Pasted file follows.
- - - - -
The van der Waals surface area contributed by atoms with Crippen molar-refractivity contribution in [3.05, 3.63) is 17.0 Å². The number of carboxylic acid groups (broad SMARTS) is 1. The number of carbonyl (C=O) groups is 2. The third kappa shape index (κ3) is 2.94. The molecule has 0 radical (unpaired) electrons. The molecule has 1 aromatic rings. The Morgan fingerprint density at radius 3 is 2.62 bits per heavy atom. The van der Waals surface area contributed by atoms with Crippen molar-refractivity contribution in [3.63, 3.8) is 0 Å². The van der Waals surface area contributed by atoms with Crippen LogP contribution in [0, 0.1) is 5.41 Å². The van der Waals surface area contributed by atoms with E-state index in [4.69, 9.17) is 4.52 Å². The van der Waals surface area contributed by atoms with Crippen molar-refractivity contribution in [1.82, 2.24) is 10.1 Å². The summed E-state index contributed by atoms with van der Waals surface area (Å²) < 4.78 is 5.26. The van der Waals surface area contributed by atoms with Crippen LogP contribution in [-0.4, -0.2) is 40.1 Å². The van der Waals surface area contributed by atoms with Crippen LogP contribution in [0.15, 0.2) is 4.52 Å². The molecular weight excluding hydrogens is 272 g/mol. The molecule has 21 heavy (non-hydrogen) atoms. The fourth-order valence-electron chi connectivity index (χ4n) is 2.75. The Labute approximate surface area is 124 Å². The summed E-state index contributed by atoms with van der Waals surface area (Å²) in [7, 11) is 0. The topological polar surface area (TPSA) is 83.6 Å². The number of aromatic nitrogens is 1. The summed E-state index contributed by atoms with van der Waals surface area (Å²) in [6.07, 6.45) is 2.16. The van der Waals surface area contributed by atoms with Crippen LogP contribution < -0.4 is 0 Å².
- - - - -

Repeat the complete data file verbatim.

The van der Waals surface area contributed by atoms with Crippen molar-refractivity contribution in [3.05, 3.63) is 17.0 Å². The number of carboxylic acid groups (broad SMARTS) is 1. The number of carbonyl (C=O) groups is 2. The third kappa shape index (κ3) is 2.94. The molecule has 0 radical (unpaired) electrons. The molecule has 1 aromatic rings. The Morgan fingerprint density at radius 3 is 2.62 bits per heavy atom. The van der Waals surface area contributed by atoms with Crippen molar-refractivity contribution in [3.63, 3.8) is 0 Å². The van der Waals surface area contributed by atoms with Crippen LogP contribution in [0, 0.1) is 5.41 Å². The van der Waals surface area contributed by atoms with E-state index in [4.69, 9.17) is 4.52 Å². The van der Waals surface area contributed by atoms with Crippen molar-refractivity contribution in [1.82, 2.24) is 10.1 Å². The summed E-state index contributed by atoms with van der Waals surface area (Å²) < 4.78 is 5.26. The van der Waals surface area contributed by atoms with Crippen LogP contribution in [-0.4, -0.2) is 40.1 Å². The van der Waals surface area contributed by atoms with Crippen LogP contribution in [0.15, 0.2) is 4.52 Å². The molecular weight excluding hydrogens is 272 g/mol. The molecule has 21 heavy (non-hydrogen) atoms. The fourth-order valence-electron chi connectivity index (χ4n) is 2.75. The Labute approximate surface area is 124 Å². The summed E-state index contributed by atoms with van der Waals surface area (Å²) in [7, 11) is 0. The topological polar surface area (TPSA) is 83.6 Å². The number of aromatic nitrogens is 1. The summed E-state index contributed by atoms with van der Waals surface area (Å²) in [6.07, 6.45) is 2.16. The van der Waals surface area contributed by atoms with Crippen LogP contribution < -0.4 is 0 Å².